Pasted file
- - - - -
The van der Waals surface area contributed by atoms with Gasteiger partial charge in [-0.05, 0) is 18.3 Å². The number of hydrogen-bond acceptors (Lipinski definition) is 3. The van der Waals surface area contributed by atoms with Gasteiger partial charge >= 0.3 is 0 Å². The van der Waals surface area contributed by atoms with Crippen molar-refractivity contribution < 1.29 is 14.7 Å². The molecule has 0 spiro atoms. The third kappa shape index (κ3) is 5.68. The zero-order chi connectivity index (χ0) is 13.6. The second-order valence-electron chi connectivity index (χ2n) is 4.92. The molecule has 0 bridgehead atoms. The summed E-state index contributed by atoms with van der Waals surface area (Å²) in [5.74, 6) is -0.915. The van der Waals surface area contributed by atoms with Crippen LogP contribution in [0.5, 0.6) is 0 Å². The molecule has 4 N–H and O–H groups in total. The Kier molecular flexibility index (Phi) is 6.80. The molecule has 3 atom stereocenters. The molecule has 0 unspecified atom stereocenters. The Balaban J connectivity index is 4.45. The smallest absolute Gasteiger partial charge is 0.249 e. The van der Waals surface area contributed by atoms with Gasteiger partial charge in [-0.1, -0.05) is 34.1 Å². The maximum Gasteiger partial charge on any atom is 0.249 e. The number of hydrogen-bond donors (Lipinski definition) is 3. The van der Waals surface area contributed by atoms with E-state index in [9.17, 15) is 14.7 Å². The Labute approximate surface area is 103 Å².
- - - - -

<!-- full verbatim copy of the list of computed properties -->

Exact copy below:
The van der Waals surface area contributed by atoms with Gasteiger partial charge in [-0.05, 0) is 18.3 Å². The number of hydrogen-bond acceptors (Lipinski definition) is 3. The van der Waals surface area contributed by atoms with Gasteiger partial charge >= 0.3 is 0 Å². The van der Waals surface area contributed by atoms with Crippen molar-refractivity contribution < 1.29 is 14.7 Å². The molecule has 0 spiro atoms. The third kappa shape index (κ3) is 5.68. The zero-order chi connectivity index (χ0) is 13.6. The second-order valence-electron chi connectivity index (χ2n) is 4.92. The molecule has 0 bridgehead atoms. The summed E-state index contributed by atoms with van der Waals surface area (Å²) in [5.74, 6) is -0.915. The van der Waals surface area contributed by atoms with Crippen LogP contribution in [0.5, 0.6) is 0 Å². The molecule has 4 N–H and O–H groups in total. The Kier molecular flexibility index (Phi) is 6.80. The molecule has 3 atom stereocenters. The molecule has 0 unspecified atom stereocenters. The Balaban J connectivity index is 4.45. The smallest absolute Gasteiger partial charge is 0.249 e. The van der Waals surface area contributed by atoms with Gasteiger partial charge in [-0.1, -0.05) is 34.1 Å². The maximum Gasteiger partial charge on any atom is 0.249 e. The number of hydrogen-bond donors (Lipinski definition) is 3. The van der Waals surface area contributed by atoms with E-state index in [9.17, 15) is 14.7 Å². The Labute approximate surface area is 103 Å².